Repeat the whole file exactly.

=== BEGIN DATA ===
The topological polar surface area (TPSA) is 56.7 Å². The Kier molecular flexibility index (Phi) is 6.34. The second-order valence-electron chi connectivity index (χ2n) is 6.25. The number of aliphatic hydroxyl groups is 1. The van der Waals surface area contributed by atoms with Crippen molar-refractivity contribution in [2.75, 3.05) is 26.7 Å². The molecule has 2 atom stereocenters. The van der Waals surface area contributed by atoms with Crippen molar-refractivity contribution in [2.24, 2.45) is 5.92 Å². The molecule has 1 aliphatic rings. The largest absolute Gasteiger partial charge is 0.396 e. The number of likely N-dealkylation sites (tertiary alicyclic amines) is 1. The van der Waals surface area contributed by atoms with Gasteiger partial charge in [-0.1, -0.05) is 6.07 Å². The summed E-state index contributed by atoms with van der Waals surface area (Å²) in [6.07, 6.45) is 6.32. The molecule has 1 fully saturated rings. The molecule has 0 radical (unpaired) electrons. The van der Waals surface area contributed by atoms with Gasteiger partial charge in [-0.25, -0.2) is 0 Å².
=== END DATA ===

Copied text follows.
The topological polar surface area (TPSA) is 56.7 Å². The Kier molecular flexibility index (Phi) is 6.34. The second-order valence-electron chi connectivity index (χ2n) is 6.25. The number of aliphatic hydroxyl groups is 1. The van der Waals surface area contributed by atoms with Crippen molar-refractivity contribution in [2.75, 3.05) is 26.7 Å². The molecule has 2 atom stereocenters. The van der Waals surface area contributed by atoms with Crippen molar-refractivity contribution in [2.24, 2.45) is 5.92 Å². The molecule has 1 aliphatic rings. The largest absolute Gasteiger partial charge is 0.396 e. The number of likely N-dealkylation sites (tertiary alicyclic amines) is 1. The van der Waals surface area contributed by atoms with Gasteiger partial charge in [-0.1, -0.05) is 6.07 Å². The summed E-state index contributed by atoms with van der Waals surface area (Å²) in [6.07, 6.45) is 6.32. The molecule has 1 fully saturated rings. The molecule has 0 radical (unpaired) electrons. The van der Waals surface area contributed by atoms with Gasteiger partial charge in [-0.25, -0.2) is 0 Å².